Los Angeles-based artist-producer, Voli Contra, and legendary mixing engineer-producer, Young Guru, form the production group, Kudeta. Debuting with Voli’s single of the same name, the two hit the ground running with an aggressive, rebellious sound that fuses old school hip-hop, prog-rock, and a little something extra that the pairing refers to as a signature “Kudeta” sound. Ranging from this heavy-hitter to the more funky vibes heard in Voli’s other releases “Uptown” and “Candy,” the duo’s productions create the sonic canvas for subject matter filled with relatable experiences and emotions.
I go by the name of Voli Contra. I’m an artist and producer who has been making hip-hop and alternative music for what seems like forever. Most recently, I’ve had the honor to create some incredible new music with my brother and co-producer, the legendary Young Guru. We started releasing this music bit by bit, beginning with the song “The Kudeta.”
To understand me is to know that I have a problem with authority. Not in any specific organized revolt type of way. It’s more a, “Don’t tell me how to live” approach. “You do you; I do me.” But as much as I like to do my own thing, I live by the notion that empathy is king. I take into consideration the experiences of every man, woman, and child, no matter their background. As a songwriter and artist, every song I craft is an attempt to express and dig into the stories and emotions all of us go through. Kudeta became the vessel to share these with the world, and it all started with a song.
Years ago, I moved to Los Angeles from the East Coast to try writing and producing for other artists. Although there was a learning curve, I grew musically. Young Guru and I had been working together on our material over the years, and the knowledge I gained on the West Coast allowed me to improve our material. “The Kudeta” was one of the backburner songs I immediately revisited. Initially just a scratch, the song turned into a prog-rock, hip-hop anthem representing one central idea: Rebellion.
Being an artist is outside the norm in a society offering nine-to-fives as the standard. Even within the music industry, my approach has been against the grain. When people told me not to be an artist, I chose to be an artist. When they told me to pitch songs for pop artists, I decided to produce on the alternative side. When they told me to keep the lyrics general, I spoke explicitly on the problematic topics people avoid discussing, from depression to dealing with generational differences in a family unit.
My co-producer Guru is not only a music legend; he’s a forward thinker, an innovator. He and I are in-sync on making music, which speaks to real issues in the most musical way possible. We made “The Kudeta” without any inhibitions or expectations, and this approach has made us successful collaborators.
We knew we needed a proper visual for the record, one that was an extension of our open-minded views. We tapped the incredible Jacob Rosenberg to direct. The video shoot ended up being more aggressive than the song itself—filming put me in the hospital, literally. I had to check-in to an urgent care center due to intense, nauseating stomach pain. Initially, I wanted to make sure there was no internal bleeding. As it turned out, severe stress from the shoot was the root of my pain. It was worth it.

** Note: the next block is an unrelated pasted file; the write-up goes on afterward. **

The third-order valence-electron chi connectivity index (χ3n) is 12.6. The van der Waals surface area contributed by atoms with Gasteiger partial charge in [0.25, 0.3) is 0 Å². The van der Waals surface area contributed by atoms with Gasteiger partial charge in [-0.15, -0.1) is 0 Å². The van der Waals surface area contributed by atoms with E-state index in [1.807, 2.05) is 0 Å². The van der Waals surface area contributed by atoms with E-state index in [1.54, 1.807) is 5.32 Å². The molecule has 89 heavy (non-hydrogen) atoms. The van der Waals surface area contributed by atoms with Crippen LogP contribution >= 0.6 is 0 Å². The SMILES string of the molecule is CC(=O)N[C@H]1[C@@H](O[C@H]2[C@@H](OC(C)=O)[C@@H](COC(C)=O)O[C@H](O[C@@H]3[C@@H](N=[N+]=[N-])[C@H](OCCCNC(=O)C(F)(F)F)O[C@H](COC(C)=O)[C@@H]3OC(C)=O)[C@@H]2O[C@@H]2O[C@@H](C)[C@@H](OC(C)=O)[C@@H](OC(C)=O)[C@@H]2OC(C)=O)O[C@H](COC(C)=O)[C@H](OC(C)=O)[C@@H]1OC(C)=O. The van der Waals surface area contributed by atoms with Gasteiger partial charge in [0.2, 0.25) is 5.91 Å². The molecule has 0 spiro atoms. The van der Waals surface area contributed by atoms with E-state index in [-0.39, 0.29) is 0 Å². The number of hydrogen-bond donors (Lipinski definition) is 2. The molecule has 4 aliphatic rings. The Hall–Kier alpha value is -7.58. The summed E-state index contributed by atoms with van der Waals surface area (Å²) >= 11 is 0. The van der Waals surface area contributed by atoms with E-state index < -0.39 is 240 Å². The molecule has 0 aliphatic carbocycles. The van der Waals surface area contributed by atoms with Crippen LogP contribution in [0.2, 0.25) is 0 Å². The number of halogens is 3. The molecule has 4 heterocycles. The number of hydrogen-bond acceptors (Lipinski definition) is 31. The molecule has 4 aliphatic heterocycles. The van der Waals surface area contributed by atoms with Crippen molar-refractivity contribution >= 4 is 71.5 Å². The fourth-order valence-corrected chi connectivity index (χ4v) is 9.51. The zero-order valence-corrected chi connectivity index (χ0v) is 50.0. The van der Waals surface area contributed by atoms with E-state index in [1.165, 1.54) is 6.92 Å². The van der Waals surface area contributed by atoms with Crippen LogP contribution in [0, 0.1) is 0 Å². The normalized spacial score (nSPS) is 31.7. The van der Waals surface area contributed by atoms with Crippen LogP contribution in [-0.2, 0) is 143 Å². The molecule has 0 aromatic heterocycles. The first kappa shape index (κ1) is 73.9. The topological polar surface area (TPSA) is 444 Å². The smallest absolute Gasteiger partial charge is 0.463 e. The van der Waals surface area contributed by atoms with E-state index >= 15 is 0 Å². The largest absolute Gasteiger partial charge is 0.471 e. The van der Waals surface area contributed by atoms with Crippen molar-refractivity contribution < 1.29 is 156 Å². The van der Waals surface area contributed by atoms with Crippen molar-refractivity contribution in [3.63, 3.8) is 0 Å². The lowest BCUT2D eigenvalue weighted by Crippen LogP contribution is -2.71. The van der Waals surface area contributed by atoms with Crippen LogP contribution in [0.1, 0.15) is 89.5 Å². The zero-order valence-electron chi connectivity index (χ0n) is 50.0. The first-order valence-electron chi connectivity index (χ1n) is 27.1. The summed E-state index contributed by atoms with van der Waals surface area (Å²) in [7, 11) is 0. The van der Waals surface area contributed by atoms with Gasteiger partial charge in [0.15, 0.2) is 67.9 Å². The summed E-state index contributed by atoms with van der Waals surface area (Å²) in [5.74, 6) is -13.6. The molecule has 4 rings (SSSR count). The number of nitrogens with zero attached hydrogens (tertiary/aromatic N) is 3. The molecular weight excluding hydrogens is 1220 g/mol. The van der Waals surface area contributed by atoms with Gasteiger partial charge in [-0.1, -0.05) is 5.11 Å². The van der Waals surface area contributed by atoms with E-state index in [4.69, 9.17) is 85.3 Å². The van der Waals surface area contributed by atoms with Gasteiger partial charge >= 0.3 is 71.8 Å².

I worked with Jacob [Rosenberg] in the past, and I highly respect not only his expertise but also his overall aesthetic and vision. I knew once we had completed “The Kudeta,” we wanted him on board. When we played him the track, he was all in with an intense concept, putting Voli through actual physical and emotional stress. Being the consummate professional that Jacob is, he made sure there was a medical staff at the shoot just in case.
Voli’s commitment to bringing Jacob’s genius vision to life landed him in the hospital, and that intensity speaks to the spirit of “The Kudeta” as a whole. The video is an introduction to us as a group, but also to the ideals we represent—frustration with the status quo, anger towards the establishment, and the perseverance we require to overcome it all.
Kudeta (coup d’etat) is the overthrowing of something (usually the government) by a small group of people versus a large one. We represent a minority attempting to overthrow the blind acceptance of prevailing ideas. Let’s question those ideas, why they exist, and from there, let’s continue the conversation on how to improve as a society.
The goal is to share more of this music and to create movement and conversation. Voli’s ability to tap into these experiences, both musically and lyrically, is incredible. I was first introduced to his music years ago through a song of his called “Midnight,” produced by J. Cole. The cleverness of the concept and wordplay had me hooked. I reached out, and we’ve been working together ever since.
What draws me to Voli as an artist is his ability to flesh out ideas and add so much color to them. I call him the “Finisher.” I send him a track, and he sends back a fully arranged song with a powerful message. He’s so talented; I’ve brought him on as my production partner for the film work I’ve done with Time Warner as well as the music for The Marketing Arm, where I serve as music strategist. It was important to include Voli in these projects because I wanted to show him there are so many avenues to gain exposure as an artist, and that we could utilize them both strategically and financially.
The next step from here is to release the bank of music we have on deck that addresses the realities and adversities we’re all dealing with. The music is something you’ve never heard before, unapologetically honest and anything but the status quo. That’s how we like it.